The pandemic forced all of TWRI’s training events to go online. It did not take long for instructors to notice there were more participants attending the events and from all over Texas. Though riparian programs are targeted to specific watersheds, there is also a lot of general information that is widely applicable. Holding the programs online allowed organizers to still target a certain watershed while also allowing people from anywhere to participate and learn about riparian issues.

This yearlong experience in 2020 also translated into some unexpected success in 2021, allowing TWRI to deliver on an often-requested option. Past in-person Urban Riparian Symposia had concurrent sessions that forced participants to decide which to attend. Participants have often asked for the ability to attend all of the sessions or be able to review them afterward. With a year of experience hosting online events and preparing them to be viewed asynchronously, TWRI personnel were able to meet this request for the Urban Riparian Symposium on February 10–12, 2021. Since everything was recorded, participants could participate in the live event and then go back and watch the other sessions at their leisure.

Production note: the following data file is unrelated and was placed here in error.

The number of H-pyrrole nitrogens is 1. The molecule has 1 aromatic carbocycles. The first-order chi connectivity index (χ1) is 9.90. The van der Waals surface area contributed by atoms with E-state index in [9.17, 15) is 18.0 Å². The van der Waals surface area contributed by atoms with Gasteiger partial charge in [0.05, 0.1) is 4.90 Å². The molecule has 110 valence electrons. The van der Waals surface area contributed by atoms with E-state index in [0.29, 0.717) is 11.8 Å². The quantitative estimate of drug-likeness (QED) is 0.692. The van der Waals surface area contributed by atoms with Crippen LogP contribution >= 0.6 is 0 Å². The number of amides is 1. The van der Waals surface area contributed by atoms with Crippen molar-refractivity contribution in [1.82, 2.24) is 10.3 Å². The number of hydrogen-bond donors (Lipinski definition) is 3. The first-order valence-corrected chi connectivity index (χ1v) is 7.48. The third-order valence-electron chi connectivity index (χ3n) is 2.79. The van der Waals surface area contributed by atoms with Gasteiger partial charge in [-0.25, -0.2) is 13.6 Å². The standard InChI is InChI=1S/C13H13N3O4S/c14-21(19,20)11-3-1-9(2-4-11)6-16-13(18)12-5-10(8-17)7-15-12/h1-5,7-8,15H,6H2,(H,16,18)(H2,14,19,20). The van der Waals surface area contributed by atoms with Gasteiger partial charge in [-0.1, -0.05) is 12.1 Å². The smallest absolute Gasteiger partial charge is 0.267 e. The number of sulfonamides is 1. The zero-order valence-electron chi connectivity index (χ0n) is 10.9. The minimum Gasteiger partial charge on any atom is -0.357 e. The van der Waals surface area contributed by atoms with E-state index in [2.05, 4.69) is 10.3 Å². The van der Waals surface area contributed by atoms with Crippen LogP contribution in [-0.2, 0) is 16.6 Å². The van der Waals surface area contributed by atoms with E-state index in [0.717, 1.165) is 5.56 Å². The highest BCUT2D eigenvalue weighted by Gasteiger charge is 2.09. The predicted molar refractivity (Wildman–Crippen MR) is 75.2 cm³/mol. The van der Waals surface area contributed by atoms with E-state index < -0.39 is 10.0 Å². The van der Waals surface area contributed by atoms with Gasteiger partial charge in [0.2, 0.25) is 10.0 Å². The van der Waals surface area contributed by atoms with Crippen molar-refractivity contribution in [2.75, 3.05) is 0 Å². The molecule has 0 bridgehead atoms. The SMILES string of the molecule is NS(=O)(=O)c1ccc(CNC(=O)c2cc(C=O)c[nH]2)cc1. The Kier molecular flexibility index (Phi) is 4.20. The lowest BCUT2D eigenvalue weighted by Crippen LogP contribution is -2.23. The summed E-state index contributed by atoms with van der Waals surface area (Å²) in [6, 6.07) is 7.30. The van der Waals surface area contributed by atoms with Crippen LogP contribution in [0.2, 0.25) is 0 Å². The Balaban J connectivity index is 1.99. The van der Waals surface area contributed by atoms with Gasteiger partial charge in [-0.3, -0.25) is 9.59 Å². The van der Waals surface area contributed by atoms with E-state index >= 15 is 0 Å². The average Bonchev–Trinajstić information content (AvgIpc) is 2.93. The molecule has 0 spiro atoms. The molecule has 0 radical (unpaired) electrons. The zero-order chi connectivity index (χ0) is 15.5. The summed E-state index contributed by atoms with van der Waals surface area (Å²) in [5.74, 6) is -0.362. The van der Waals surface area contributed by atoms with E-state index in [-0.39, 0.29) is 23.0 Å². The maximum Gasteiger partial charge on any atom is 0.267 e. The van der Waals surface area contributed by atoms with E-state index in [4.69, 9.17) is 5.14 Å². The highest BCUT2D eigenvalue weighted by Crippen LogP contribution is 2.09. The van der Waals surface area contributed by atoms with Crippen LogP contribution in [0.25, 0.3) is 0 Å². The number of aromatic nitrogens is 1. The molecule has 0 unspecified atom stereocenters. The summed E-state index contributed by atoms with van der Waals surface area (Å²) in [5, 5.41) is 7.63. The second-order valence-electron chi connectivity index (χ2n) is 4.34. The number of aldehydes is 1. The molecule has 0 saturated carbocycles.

Urban Riparian Workshop. Photo by Ed Rhodes, TWRI.

The circle of research: Old projects and new

The tidal cycle of research sees some projects end just as others begin. TWRI saw the long-running Ogallala Water Coordinated Agriculture Project preparing for its end in 2020 just as the initial efforts for the new Dallas urban water project — tentatively named the Urban Water Innovation and Sustainability Hub, or “Urban WISH” — were beginning.